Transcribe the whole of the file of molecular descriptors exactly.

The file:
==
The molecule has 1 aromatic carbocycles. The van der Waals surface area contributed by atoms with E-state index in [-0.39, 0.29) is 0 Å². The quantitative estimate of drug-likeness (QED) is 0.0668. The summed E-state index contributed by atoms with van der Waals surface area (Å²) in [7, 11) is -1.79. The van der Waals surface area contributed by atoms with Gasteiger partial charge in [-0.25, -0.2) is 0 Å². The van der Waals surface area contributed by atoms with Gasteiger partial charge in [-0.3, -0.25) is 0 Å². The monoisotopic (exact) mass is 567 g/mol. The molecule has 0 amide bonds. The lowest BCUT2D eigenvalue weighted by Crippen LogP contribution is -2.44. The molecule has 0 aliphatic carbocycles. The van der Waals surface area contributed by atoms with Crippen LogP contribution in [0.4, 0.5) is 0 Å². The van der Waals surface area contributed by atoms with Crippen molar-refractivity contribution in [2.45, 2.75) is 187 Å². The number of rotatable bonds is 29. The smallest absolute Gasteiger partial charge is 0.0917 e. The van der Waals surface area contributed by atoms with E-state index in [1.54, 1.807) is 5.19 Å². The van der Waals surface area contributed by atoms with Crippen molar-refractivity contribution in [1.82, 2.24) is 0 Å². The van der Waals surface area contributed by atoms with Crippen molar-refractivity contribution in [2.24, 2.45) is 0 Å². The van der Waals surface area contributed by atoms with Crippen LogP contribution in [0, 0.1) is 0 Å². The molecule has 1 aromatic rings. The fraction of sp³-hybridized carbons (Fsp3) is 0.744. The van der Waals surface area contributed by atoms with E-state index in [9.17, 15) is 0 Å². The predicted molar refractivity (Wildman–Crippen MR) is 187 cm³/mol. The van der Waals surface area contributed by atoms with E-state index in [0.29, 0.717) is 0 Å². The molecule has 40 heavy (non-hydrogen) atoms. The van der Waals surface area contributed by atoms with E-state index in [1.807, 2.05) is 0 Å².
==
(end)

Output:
The molecule has 1 aromatic carbocycles. The van der Waals surface area contributed by atoms with E-state index in [-0.39, 0.29) is 0 Å². The quantitative estimate of drug-likeness (QED) is 0.0668. The summed E-state index contributed by atoms with van der Waals surface area (Å²) in [7, 11) is -1.79. The van der Waals surface area contributed by atoms with Gasteiger partial charge in [-0.25, -0.2) is 0 Å². The van der Waals surface area contributed by atoms with Gasteiger partial charge in [-0.3, -0.25) is 0 Å². The monoisotopic (exact) mass is 567 g/mol. The molecule has 0 amide bonds. The lowest BCUT2D eigenvalue weighted by Crippen LogP contribution is -2.44. The molecule has 0 aliphatic carbocycles. The van der Waals surface area contributed by atoms with Crippen LogP contribution in [0.4, 0.5) is 0 Å². The van der Waals surface area contributed by atoms with Crippen molar-refractivity contribution in [2.45, 2.75) is 187 Å². The number of rotatable bonds is 29. The smallest absolute Gasteiger partial charge is 0.0917 e. The van der Waals surface area contributed by atoms with E-state index in [1.54, 1.807) is 5.19 Å². The van der Waals surface area contributed by atoms with Crippen molar-refractivity contribution in [1.82, 2.24) is 0 Å². The van der Waals surface area contributed by atoms with Crippen molar-refractivity contribution in [2.24, 2.45) is 0 Å². The van der Waals surface area contributed by atoms with Crippen LogP contribution in [0, 0.1) is 0 Å². The molecule has 1 aromatic rings. The fraction of sp³-hybridized carbons (Fsp3) is 0.744. The van der Waals surface area contributed by atoms with E-state index in [9.17, 15) is 0 Å². The predicted molar refractivity (Wildman–Crippen MR) is 187 cm³/mol. The van der Waals surface area contributed by atoms with E-state index in [0.29, 0.717) is 0 Å². The molecule has 40 heavy (non-hydrogen) atoms. The van der Waals surface area contributed by atoms with E-state index in [1.807, 2.05) is 0 Å².